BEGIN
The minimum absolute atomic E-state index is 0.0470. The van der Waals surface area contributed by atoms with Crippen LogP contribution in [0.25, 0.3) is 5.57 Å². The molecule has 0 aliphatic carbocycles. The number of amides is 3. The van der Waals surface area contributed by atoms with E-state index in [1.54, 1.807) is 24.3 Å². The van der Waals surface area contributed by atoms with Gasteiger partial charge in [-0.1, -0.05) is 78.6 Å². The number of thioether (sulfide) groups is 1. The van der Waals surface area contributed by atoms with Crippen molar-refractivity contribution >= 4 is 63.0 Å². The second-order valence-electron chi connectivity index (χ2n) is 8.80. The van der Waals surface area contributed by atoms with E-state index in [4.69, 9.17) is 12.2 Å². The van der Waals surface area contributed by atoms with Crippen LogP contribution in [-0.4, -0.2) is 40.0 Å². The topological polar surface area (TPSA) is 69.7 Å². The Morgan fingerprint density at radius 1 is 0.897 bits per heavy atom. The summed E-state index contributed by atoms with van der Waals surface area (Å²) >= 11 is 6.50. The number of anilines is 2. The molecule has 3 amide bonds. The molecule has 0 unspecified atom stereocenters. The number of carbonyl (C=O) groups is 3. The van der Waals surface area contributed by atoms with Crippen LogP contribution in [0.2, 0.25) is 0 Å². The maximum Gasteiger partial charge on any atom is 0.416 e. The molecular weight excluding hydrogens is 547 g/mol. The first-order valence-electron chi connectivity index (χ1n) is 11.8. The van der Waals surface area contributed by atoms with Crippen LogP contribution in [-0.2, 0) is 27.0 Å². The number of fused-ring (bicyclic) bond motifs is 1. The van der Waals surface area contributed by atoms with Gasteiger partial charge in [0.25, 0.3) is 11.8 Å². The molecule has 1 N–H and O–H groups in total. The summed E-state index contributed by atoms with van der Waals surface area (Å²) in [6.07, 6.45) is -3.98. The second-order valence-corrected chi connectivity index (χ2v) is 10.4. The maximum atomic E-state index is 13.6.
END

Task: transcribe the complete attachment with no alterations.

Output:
The minimum absolute atomic E-state index is 0.0470. The van der Waals surface area contributed by atoms with Crippen LogP contribution in [0.25, 0.3) is 5.57 Å². The molecule has 0 aliphatic carbocycles. The number of amides is 3. The van der Waals surface area contributed by atoms with E-state index in [1.54, 1.807) is 24.3 Å². The van der Waals surface area contributed by atoms with Gasteiger partial charge in [-0.1, -0.05) is 78.6 Å². The number of thioether (sulfide) groups is 1. The van der Waals surface area contributed by atoms with Crippen molar-refractivity contribution >= 4 is 63.0 Å². The second-order valence-electron chi connectivity index (χ2n) is 8.80. The van der Waals surface area contributed by atoms with E-state index in [4.69, 9.17) is 12.2 Å². The van der Waals surface area contributed by atoms with Crippen LogP contribution in [-0.4, -0.2) is 40.0 Å². The topological polar surface area (TPSA) is 69.7 Å². The Morgan fingerprint density at radius 1 is 0.897 bits per heavy atom. The summed E-state index contributed by atoms with van der Waals surface area (Å²) >= 11 is 6.50. The number of anilines is 2. The molecule has 3 amide bonds. The molecule has 0 unspecified atom stereocenters. The number of carbonyl (C=O) groups is 3. The van der Waals surface area contributed by atoms with Crippen LogP contribution in [0.2, 0.25) is 0 Å². The maximum Gasteiger partial charge on any atom is 0.416 e. The molecular weight excluding hydrogens is 547 g/mol. The first-order valence-electron chi connectivity index (χ1n) is 11.8. The van der Waals surface area contributed by atoms with Crippen LogP contribution in [-0.2, 0) is 27.0 Å². The number of fused-ring (bicyclic) bond motifs is 1. The van der Waals surface area contributed by atoms with Gasteiger partial charge in [0.25, 0.3) is 11.8 Å². The molecule has 1 N–H and O–H groups in total. The summed E-state index contributed by atoms with van der Waals surface area (Å²) in [6.07, 6.45) is -3.98. The second-order valence-corrected chi connectivity index (χ2v) is 10.4. The maximum atomic E-state index is 13.6.